Bridging the Communication Gap

We decided the University of Richmond Campus wasn't a large enough bridge.

Thursday, June 2, 2011

Learning to Live in the Moment (Published Oct 7th, '09)

Time: How many of us have it? Many of us spend our whole lives procrastinating. We procrastinate doing our homework. We procrastinate writing our papers. We procrastinate when it comes to studying for tests. We procrastinate when it comes time to go to the gym and work out.

Another thing I have noticed is that many of us procrastinate when getting to know new people. How many conversations have you had with your friends, talking about the cute guy or girl in your class whom you have yet to talk to? How many conversations have you had with your friends discussing the guy or girl you see every day walking to class whom you are interested in, but you have yet to say hello or wave to them?

I know what you are thinking: “That would be soooo awkward. I would never do anything like that. I don’t even know them.”

And that is exactly my point.

Too many times we say we are waiting for the right moment or the right time to act. But why not make use of the time you have now? You never know what someone else is thinking until you get to know them and find out. We constantly put ourselves down and never place ourselves in a position to succeed.

Allow me to try to change your perspective on the situation. Let us look at the situation as if you were a potential candidate for a new job.

The first step in getting a job is taking the time to apply. We all know that if you do not apply for the job you want, there is no way you will ever get hired. You have to make yourself known. Living life on the sidelines, talking about what you could have done or should have done, will not help you get noticed or give you any brownie points. This does not have to be strategic or well-planned. Making yourself known is as easy as saying hello.

Step two: Stay in contact. Just because you have made yourself known does not ensure you have the job. Many of you know this about applying to a job, but many of you do not. It is important to stay in contact with the employer to see how the application process is going. This simply means, do not just say hello one time. Make it a habitual act. Throw in a smile and wave here and there. This will help the interview process be less “awkward.”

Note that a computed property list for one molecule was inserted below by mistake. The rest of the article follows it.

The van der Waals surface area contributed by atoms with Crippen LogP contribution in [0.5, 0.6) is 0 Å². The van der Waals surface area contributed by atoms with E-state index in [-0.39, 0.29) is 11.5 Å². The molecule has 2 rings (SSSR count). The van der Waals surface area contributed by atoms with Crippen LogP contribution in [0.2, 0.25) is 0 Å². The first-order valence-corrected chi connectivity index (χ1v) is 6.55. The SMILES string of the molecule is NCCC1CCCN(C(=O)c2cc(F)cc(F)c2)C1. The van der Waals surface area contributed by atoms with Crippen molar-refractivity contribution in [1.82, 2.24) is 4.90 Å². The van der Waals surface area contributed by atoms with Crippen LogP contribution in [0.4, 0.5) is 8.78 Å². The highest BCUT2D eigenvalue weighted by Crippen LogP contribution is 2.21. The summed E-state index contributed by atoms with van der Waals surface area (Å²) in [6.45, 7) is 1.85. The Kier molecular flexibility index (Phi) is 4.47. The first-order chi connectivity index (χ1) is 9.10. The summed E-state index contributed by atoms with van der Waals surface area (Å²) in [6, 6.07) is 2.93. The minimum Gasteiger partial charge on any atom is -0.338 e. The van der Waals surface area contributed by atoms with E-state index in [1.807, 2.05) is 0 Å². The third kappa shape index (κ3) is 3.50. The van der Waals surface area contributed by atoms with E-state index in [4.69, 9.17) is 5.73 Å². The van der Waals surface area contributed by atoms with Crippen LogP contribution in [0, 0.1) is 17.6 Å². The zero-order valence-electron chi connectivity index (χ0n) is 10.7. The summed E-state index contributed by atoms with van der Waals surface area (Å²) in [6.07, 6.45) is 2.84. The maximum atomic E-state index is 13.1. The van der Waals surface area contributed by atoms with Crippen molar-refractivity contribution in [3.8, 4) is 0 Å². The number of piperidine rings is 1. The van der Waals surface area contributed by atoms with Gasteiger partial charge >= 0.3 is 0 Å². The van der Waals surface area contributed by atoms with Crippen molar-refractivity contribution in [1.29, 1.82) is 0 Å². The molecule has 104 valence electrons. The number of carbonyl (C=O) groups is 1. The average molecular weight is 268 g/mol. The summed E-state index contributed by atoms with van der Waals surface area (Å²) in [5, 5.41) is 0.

Step three will require you to muster up some confidence and remember the week-one article about rejection. The third step to making yourself known is having a conversation that goes further than: “Hi! How are you doing?”

This is the time when you have to sell yourself. This conversation does not have to be long, nor does it have to be deep. The goal of this conversation is to prove you are interesting and worth getting to know.

You do not need any clever or witty pick-up lines. Just be yourself and try to find some common interests between you two. Finding a few things you have in common will help spur further conversation, which is beneficial in multiple ways. You can now decide whether you want to spend your time getting to know this person or whether it would be a waste of your time. BUT, you will never know if you never open your mouth and speak.

I urge you to not let this year go by having any regrets. Live in the moment. Seize the day. Live each day as if it were your last. Explore your curiosities. Stop having conversations with your friends about how cute or how cool this guy or girl is. Don’t talk about it. Be about it. The ball is in your court. Be proactive, not reactive. In the wise words of Kelly Clarkson: “Take a chance. Take a risk. Break away.”

No comments:

Post a Comment